Myths and Realities of Cloud Security

November 3, 2011
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Whenever the topic of cloud computing comes up, cloud security isn’t far behind. Survey after survey has shown it to be a top CIO concern, but how much of that concern is legitimate?   CTOvision’s Bob Gourley and Tom Reilly, Vice President and General Manger of Enterprise Security at HP separated myth from reality on cloud security in an interview with IDG’s Bill Laberis at the HP Protect 2011 conference on Monday, September 12, 2011.

While concerns over cybersecurity are well founded especially if an organization makes a hasty transition to cloud computing, it’s a myth that the cloud must be less secure than conventional computing. If you architect and design for the cloud, your enterprise can be more secure than ever, even when your data is going out to mobile devices.

Tom noted that current trends like cloud and mobile are major IT transformations and such transformations always bring new risks, just like the transitions from mainframe to client servers, then from client servers to IP addresses, and finally web applications.  Each shift has come with increasing risk, but due to the tremendous business benefits the IT industry has adapted and faced the new challenges. With cloud computing, we’re doing even better by designing security into the new platforms rather than waiting for threats and reactively adding in security measures. This helps the IT industry overcome its concerns by designing cloud to be inherently safer than current platforms.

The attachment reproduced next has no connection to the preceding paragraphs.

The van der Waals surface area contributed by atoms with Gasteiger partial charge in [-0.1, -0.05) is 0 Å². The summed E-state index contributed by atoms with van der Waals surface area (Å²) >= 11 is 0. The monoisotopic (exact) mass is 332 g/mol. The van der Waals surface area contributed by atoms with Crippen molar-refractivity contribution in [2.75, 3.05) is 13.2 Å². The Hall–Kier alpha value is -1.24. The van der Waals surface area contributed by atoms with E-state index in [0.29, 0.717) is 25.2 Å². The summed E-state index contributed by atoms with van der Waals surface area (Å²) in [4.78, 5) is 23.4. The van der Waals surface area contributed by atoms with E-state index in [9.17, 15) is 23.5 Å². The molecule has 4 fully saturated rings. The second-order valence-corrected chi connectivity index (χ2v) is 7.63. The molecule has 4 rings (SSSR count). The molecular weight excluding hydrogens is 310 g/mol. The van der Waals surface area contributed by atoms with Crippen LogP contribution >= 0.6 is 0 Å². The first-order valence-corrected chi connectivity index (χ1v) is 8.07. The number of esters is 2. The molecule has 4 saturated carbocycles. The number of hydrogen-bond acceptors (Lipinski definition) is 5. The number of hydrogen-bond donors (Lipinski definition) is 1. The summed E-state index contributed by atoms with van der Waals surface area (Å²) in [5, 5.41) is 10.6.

To achieve this, CIOs and CISOs must change the way they think. Bob Gourley advocated treating security as a discipline so that designers can think it through fully when switching platforms and creating cloud and mobile solutions. Tom Reilly reiterated designing security into the cloud, so that organizations adopt the cloud because of, not despite, security.  Some examples of this are making the cloud transparent so that you have visibility into a multi-tenant environment to see how your operation is being conducted.  Applications for the cloud should have their vulnerabilities designed out before they even reach production, and there needs to be research into possible attacks on a cloud environment. The key, Reilly notes, is that, as a multi-tenant environment shared by several divisions or corporations, the cloud can have more invested into security than any single division or corporation has in its current platform.